This past winter, I met someone. For a month, it worked out, and then due to a host of inevitabilities that I'll save for future blogposts expositions, things fractured. The day following our split, I went on Bumble out of spite. I wanted friends to report Cazey is back in the game (was he ever in the game?), he wasted no time, she meant nothing, he really is a Slytherin (all dubious assumptions). I also wanted to keep up momentum – dating had been fun for an inexplicable moment. Maybe several moments.
“Juliet” was the second person I matched with. She was obviously attractive, tall, well educated, and prompt enough at replying. We also maintained conversation slightly above small talk, though we did regress to discussing central air conditioning by day six.
I asked if she wanted to grab drinks. I showed up uncharacteristically on time. She ran late. I said that’s normally me.
She looked slightly different in person. Don’t we all? I like to think I look better in person. Probably not true.
She went for a hug. Gosh, I should have told her I’m not a hugger. I felt like our hug revealed us as a first date for the entirety of the restaurant. Gag me.
We retook our seats. The conversation stumbled, then regained course. Did she enjoy being a lawyer? How long had she been a lawyer? What type of law did she practice? Had I asked this before? Did that make me seem disinterested? Was I disinterested?
She declined food at first. Not a good sign. I ordered a second drink because it was happy hour. And this was a date. Around the hour mark, I said directly, “Do you want to get food? I’m hungry.”
I couldn’t tell what she was thinking. I couldn’t tell what I felt. This felt like every other online date I had ever gone on. Nothing terrible, nothing great, she laughed at my jokes, I felt comfortable despite fleeting airs of tongue-tied stiffness at just meeting under artificial pretenses.
We split nachos. She didn’t get a third drink. I did.
As the nachos wound down, I wondered who would eat the last chip. I realized she was talking. She was answering the questions I posed. She wanted to buy a house soon. I looked at her hands. I thought about holding them. I didn’t. Because I felt nothing. I wasn’t hung up. I didn’t wish my winter flame sat across from me. Juliet was perfectly pleasant.
When the waitress came for the empty nacho plate, neither of us asked for the tab. The waitress asked if we were good. Juliet nodded. The waitress’s eyes landed on me. And that’s when I realized I wasn’t into this. Actually, I didn’t feel nothing. I just felt nothing for Juliet. While nothing was bad, neither was anything good. The waitress did not receive this communication from me. Instead, I smiled. The waitress seemed to nod as if waiting for more from me, and I think some panic fled into my eyes: Please bring the tab, but I’m too nice to ask.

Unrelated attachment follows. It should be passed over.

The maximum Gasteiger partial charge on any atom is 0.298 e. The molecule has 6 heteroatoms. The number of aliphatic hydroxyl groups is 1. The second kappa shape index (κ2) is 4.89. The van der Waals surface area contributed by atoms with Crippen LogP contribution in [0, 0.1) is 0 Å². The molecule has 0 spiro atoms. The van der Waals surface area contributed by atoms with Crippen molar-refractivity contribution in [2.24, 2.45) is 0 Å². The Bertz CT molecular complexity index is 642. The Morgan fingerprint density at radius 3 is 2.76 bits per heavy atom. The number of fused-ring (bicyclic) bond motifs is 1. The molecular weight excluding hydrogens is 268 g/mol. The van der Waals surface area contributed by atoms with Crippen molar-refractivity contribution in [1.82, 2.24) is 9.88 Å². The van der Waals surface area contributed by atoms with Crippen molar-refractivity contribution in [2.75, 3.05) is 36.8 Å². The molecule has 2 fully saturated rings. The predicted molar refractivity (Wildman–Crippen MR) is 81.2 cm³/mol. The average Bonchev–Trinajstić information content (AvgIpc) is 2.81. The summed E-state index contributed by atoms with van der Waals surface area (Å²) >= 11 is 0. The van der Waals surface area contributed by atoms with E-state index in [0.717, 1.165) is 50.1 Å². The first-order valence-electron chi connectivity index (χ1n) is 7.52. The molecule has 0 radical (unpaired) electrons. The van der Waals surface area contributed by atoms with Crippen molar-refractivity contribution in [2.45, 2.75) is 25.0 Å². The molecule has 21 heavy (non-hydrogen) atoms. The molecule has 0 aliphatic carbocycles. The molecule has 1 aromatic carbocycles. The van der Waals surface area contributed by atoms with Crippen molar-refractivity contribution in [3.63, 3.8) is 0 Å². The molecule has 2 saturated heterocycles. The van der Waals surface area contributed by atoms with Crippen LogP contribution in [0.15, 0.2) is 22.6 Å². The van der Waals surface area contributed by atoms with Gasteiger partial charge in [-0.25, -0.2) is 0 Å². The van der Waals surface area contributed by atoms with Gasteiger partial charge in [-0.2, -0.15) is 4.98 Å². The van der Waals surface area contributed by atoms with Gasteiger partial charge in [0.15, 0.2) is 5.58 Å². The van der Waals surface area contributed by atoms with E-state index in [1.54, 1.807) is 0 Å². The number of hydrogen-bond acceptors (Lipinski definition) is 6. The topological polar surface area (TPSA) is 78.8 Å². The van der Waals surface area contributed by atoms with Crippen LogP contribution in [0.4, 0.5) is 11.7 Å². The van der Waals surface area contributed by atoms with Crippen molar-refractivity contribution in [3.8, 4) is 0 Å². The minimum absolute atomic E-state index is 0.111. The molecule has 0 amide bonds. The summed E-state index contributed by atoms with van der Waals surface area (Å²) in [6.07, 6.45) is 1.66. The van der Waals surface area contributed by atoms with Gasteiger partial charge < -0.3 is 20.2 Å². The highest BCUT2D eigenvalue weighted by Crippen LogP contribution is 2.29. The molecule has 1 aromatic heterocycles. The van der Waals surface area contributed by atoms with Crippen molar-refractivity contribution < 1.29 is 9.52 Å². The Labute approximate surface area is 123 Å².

“Okay, I’ll get you all some more water,” she said.
Not what I was going for.
“So, what are you doing this weekend?” I prolonged our date.
I realized every online date I had gone on felt just like this. What had changed was, in the past couple of months I learned – or possibly relearned – what legitimate romantic interest feels like versus sitting through a date thinking romance will come because I’ve downed three vodka sodas and we matched on Tinder. Old me would sit through another hour and maybe pay the whole bill and suggest a second date. New me recognized this stop sign. As wonderful as Juliet was, I was not going to be her Romeo, and I didn’t want to be.
The waitress reappeared with a water.
“Thank you,” I said. “And when you get a chance, could we get the tab? I guess?”
No, I don’t guess. I know.
“How do you want to do it? Together or…?”
“I’ll take the nachos,” I said decisively. I didn’t look at Juliet’s face. (Was I an asshole? At the very least I was a cheapskate.)
The checks came. I checked my phone. I faltered. How did I gracefully exit this without offending Juliet? It’s not you, it’s me?
“This has been great,” I found words. “We should hang out again.” Hang out, not date. “But I lost track of time. I have to go meet my friends for trivia. I should’ve said something earlier.” I cannot believe this lie coming out of my mouth. But it’s a white lie. Right? The nature of the lie, that is. It was definitely a lie.
“Oh!” She seemed taken aback. I would be, too.
We hugged goodbye on the sidewalk. I could feel her disappointment. I also felt disappointment, but also relief. Dating is supposed to be about meeting people and learning about yourself and deciding what you want in the long-term. And I had unlocked a bit more of that mystery. I know what a date should feel like and what it shouldn't.
If you liked this, then you may also like: